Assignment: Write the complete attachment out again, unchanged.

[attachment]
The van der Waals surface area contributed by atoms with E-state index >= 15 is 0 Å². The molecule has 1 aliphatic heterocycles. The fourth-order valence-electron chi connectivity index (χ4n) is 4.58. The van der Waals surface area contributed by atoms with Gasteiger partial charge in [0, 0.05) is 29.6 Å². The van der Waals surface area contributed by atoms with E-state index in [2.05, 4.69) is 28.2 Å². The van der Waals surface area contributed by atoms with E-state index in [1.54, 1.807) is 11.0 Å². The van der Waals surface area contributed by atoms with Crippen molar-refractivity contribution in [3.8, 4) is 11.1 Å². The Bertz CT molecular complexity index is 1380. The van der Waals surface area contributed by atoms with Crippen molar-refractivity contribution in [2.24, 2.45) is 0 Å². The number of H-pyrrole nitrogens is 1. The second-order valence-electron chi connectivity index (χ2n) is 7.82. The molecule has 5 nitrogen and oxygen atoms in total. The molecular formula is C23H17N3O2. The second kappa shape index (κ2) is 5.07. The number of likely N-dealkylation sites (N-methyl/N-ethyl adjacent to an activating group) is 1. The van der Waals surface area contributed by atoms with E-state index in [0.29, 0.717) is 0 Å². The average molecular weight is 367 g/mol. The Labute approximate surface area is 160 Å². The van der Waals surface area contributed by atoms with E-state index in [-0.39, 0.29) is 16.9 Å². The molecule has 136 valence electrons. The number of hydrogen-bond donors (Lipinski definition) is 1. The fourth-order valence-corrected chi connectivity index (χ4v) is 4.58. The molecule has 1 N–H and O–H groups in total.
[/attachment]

The van der Waals surface area contributed by atoms with E-state index >= 15 is 0 Å². The molecule has 1 aliphatic heterocycles. The fourth-order valence-electron chi connectivity index (χ4n) is 4.58. The van der Waals surface area contributed by atoms with Gasteiger partial charge in [0, 0.05) is 29.6 Å². The van der Waals surface area contributed by atoms with E-state index in [2.05, 4.69) is 28.2 Å². The van der Waals surface area contributed by atoms with E-state index in [1.54, 1.807) is 11.0 Å². The van der Waals surface area contributed by atoms with Crippen molar-refractivity contribution in [3.8, 4) is 11.1 Å². The Bertz CT molecular complexity index is 1380. The van der Waals surface area contributed by atoms with Crippen molar-refractivity contribution in [2.24, 2.45) is 0 Å². The number of H-pyrrole nitrogens is 1. The second-order valence-electron chi connectivity index (χ2n) is 7.82. The molecule has 5 nitrogen and oxygen atoms in total. The molecular formula is C23H17N3O2. The second kappa shape index (κ2) is 5.07. The number of likely N-dealkylation sites (N-methyl/N-ethyl adjacent to an activating group) is 1. The van der Waals surface area contributed by atoms with E-state index in [0.29, 0.717) is 0 Å². The average molecular weight is 367 g/mol. The Labute approximate surface area is 160 Å². The van der Waals surface area contributed by atoms with E-state index in [-0.39, 0.29) is 16.9 Å². The molecule has 136 valence electrons. The number of hydrogen-bond donors (Lipinski definition) is 1. The fourth-order valence-corrected chi connectivity index (χ4v) is 4.58. The molecule has 1 N–H and O–H groups in total.